Random news that caught my eye: Stewart exposes conservative hypocrisy, Klein on Palin coverage, and Newsweek says Cheney's target is still injured
From Tuesday night's Daily Show - Jon Stewart exposes the hypocrisy of right-wing bloviators Karl Rove, Bill O'Lielly, and Dick Morris (who actually has no wings, he just flounders around in the mud) regarding Sarah Palin's nomination.
Next, still on the Sarah Palin kick, Time Magazine's Joe Klein defends the media's right to scrutinize politicians. H/T Todd Beeton. Yes, I know, suggesting that the media should be more than an echo factory for right-wing talking points is a controversial position, but stay with me here:
There is a tendency in the media to kick ourselves, cringe and withdraw, when we are criticized. But I hope my colleagues stand strong in this case: it is important for the public to know that Palin raised taxes as governor, supported the Bridge to Nowhere before she opposed it, pursued pork-barrel projects as mayor, tried to ban books at the local library and thinks the war in Iraq is "a task from God." The attempts by the McCain campaign to bully us into not reporting such things are not only stupidly aggressive, but unprofessional in the extreme.
Next, Newsweek updates us on the dude Dick Cheney shot in the face a couple years back. Get this - HE STILL HAS SHOT IN HIS EYE.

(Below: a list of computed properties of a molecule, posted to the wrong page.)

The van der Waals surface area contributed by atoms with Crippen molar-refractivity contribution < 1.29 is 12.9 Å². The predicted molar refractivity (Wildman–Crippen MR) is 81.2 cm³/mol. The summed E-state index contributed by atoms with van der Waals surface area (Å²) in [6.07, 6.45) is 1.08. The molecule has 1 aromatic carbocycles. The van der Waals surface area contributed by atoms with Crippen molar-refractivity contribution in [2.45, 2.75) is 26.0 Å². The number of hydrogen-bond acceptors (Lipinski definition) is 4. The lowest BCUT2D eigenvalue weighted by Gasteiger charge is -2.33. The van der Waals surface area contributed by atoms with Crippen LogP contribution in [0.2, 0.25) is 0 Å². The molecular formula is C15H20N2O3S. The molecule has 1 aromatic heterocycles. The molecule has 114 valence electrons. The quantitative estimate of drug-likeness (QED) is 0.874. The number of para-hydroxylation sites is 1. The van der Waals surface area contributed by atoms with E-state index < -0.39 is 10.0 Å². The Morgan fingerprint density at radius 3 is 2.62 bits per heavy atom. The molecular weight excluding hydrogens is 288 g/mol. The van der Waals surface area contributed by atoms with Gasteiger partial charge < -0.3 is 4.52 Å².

Whittington still practices law in Austin. He says he's fully recovered, though pellets in his larynx changed his voice, and he still has birdshot in his chest, throat and eyes. Though Cheney's been "very kind" and calls him to check up, Whittington is no longer involved in Republican politics. "My biggest question," he tells NEWSWEEK, "is trying to figure out, 'Lord, why me?' "
And remember - it wasn't Cheney who apologized to Whittington, but Whittington to Cheney. Eep!
And finally, a fun jab at certain voters - many voters - from the Spokesman Review's Paul Turner:
Let's say you don't follow local politics all that closely. And you have a neighbor with a cluster of campaign signs in the yard. Well, let's further imagine that a couple of the signs endorse high-profile candidates you are eager to vote against. OK, then isn't it reasonable to assume that the lesser-known politicians represented in the phalanx of signs are also people you would not want to support?
...The only real alternative is to be well-informed. And survey after survey shows that, after four hours of TV and three hours of recreational Web surfing, many people say they don't have time for that.